The story "The Baddest Dog in Harlem" was written by the American author Walter Dean Myers. The story's focal point is the police shooting in Harlem that killed an innocent young boy and a dog.
Thus, the story's theme is police brutality, gun violence along with friendship and racism. This analysis will focus on the story's setting, characterization, the text's tone of voice, and the message theme.
The narrator of the story is an unarmed character who tells the story in the first person, seen on page 17, l. 28: "Hey man, we sitting ducks here on this rail," Wilie Said.
"And I am sitting here on the end"." You are lucky," I said. Here the narrator uses 'I' instead of a name. So first, we can see that the author has written his story in the first person;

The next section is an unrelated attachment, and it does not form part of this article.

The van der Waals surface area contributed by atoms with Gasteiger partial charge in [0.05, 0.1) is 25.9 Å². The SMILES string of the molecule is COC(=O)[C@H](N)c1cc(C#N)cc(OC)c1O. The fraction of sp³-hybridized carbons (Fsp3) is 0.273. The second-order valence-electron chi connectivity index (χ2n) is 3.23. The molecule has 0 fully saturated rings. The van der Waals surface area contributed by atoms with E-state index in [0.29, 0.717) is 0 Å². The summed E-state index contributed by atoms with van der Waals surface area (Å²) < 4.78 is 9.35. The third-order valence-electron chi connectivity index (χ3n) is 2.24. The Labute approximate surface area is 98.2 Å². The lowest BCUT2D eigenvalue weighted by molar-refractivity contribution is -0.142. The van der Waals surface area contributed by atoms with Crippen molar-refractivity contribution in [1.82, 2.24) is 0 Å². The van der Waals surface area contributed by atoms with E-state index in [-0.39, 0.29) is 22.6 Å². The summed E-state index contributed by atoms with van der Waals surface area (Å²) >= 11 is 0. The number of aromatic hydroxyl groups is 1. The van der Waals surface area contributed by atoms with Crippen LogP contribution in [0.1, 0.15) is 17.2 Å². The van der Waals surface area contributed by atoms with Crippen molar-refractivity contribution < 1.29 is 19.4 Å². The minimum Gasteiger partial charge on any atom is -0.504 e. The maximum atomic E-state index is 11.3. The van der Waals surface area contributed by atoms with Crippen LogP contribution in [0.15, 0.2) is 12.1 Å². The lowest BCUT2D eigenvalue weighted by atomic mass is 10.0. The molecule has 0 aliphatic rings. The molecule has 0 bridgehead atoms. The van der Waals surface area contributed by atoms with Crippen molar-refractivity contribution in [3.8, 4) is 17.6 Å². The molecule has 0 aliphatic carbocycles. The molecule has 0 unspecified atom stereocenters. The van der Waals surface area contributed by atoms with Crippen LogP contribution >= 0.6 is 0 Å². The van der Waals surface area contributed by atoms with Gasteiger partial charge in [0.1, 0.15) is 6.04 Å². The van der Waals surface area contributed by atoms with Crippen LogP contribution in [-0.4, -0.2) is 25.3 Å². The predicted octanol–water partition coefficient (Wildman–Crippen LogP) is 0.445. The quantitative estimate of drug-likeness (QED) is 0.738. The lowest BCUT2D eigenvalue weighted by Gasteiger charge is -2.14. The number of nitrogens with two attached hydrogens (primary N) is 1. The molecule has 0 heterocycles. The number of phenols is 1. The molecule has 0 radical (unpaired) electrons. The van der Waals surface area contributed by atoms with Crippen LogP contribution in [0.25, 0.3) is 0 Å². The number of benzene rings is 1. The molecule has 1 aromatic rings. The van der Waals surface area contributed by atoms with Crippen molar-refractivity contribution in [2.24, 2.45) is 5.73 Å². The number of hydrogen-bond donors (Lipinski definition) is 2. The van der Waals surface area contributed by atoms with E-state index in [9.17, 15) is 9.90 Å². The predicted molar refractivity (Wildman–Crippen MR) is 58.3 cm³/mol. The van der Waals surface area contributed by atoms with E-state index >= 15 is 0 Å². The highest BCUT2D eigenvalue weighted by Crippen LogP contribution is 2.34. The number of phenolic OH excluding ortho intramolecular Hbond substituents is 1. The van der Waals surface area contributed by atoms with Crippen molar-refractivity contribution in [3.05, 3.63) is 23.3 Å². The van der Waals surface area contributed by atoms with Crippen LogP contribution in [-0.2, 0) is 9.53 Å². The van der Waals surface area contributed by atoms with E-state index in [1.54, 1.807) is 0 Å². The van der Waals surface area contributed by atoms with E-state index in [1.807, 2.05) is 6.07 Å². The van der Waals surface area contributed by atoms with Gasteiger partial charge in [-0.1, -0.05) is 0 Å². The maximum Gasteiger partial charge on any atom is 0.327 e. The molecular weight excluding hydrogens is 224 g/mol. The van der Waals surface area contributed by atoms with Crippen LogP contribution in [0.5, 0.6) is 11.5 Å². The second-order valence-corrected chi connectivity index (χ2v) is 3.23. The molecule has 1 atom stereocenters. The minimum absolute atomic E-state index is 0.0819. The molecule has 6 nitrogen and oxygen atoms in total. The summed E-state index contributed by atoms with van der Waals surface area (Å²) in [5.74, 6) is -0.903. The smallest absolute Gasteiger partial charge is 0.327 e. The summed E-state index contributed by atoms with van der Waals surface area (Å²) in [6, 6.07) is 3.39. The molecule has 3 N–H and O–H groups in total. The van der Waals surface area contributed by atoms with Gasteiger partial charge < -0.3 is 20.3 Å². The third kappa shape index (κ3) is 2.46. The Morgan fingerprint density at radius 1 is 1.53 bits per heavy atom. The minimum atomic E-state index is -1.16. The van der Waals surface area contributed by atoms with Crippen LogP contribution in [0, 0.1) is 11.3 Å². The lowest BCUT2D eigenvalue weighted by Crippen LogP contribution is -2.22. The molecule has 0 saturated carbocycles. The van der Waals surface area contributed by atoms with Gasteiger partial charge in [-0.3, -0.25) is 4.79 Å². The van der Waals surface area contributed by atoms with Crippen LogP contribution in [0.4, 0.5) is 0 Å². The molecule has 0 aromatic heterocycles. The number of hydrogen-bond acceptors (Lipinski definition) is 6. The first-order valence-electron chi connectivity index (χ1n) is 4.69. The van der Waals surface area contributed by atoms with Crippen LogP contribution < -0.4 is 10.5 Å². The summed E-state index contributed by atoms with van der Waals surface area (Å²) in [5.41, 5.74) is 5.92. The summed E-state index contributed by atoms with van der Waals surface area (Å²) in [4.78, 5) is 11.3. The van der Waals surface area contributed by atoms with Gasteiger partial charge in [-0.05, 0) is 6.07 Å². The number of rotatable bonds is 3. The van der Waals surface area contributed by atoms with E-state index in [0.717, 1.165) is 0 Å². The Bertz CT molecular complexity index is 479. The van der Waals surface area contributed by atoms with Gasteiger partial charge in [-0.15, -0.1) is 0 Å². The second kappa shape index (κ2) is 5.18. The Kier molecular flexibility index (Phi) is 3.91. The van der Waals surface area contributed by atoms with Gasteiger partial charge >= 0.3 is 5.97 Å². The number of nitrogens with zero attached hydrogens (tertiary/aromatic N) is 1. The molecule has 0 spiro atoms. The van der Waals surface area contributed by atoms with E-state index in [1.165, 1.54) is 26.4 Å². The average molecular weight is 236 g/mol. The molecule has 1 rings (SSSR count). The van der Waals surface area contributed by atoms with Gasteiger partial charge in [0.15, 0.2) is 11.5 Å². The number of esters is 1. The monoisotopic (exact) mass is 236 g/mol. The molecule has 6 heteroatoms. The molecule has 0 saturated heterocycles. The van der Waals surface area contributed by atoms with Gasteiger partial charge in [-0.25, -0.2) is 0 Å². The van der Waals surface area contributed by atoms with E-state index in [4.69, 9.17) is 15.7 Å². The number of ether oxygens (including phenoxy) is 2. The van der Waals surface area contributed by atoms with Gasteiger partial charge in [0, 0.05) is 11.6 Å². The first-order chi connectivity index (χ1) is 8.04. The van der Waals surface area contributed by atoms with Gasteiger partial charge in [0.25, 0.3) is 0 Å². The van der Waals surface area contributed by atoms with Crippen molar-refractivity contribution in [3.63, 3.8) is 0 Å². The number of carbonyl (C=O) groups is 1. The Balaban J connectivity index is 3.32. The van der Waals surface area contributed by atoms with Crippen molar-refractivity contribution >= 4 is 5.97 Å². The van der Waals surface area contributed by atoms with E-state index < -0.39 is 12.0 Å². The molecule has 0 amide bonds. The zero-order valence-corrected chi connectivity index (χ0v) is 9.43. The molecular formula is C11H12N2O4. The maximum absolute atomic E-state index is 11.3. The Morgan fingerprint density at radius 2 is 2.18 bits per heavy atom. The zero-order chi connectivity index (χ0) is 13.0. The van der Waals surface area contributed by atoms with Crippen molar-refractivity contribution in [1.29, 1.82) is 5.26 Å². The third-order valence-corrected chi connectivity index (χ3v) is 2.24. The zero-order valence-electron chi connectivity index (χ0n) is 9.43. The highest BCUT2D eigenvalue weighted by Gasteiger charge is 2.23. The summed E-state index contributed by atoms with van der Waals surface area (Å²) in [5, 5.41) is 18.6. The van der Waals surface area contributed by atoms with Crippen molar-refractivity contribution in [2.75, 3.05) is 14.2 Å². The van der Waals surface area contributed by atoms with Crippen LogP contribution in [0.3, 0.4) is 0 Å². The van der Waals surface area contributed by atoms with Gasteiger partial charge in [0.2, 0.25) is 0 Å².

secondly, it tells us, the reader's, of her own experience with these issues, and lastly, it tells the story of a life in Harlem City.
The language used in the story is affected by slang and the input of grammatical errors on purpose, seen on page 16, on line 23, "Ali would have eat him up".
To highlight the environment, we are in, the writer wants us, the readers, to know that the main characters are poor and that the story is in a ghetto.
Furthermore, this tells us that they might not have gone to school and are not employed and do not have much money. This knowledge clarifies even further that the short novel takes place in Harlem city.
As for the tone and voice, the characters' language is vernacular and mundane and a bit lyrical and poetic as it creates images in our heads.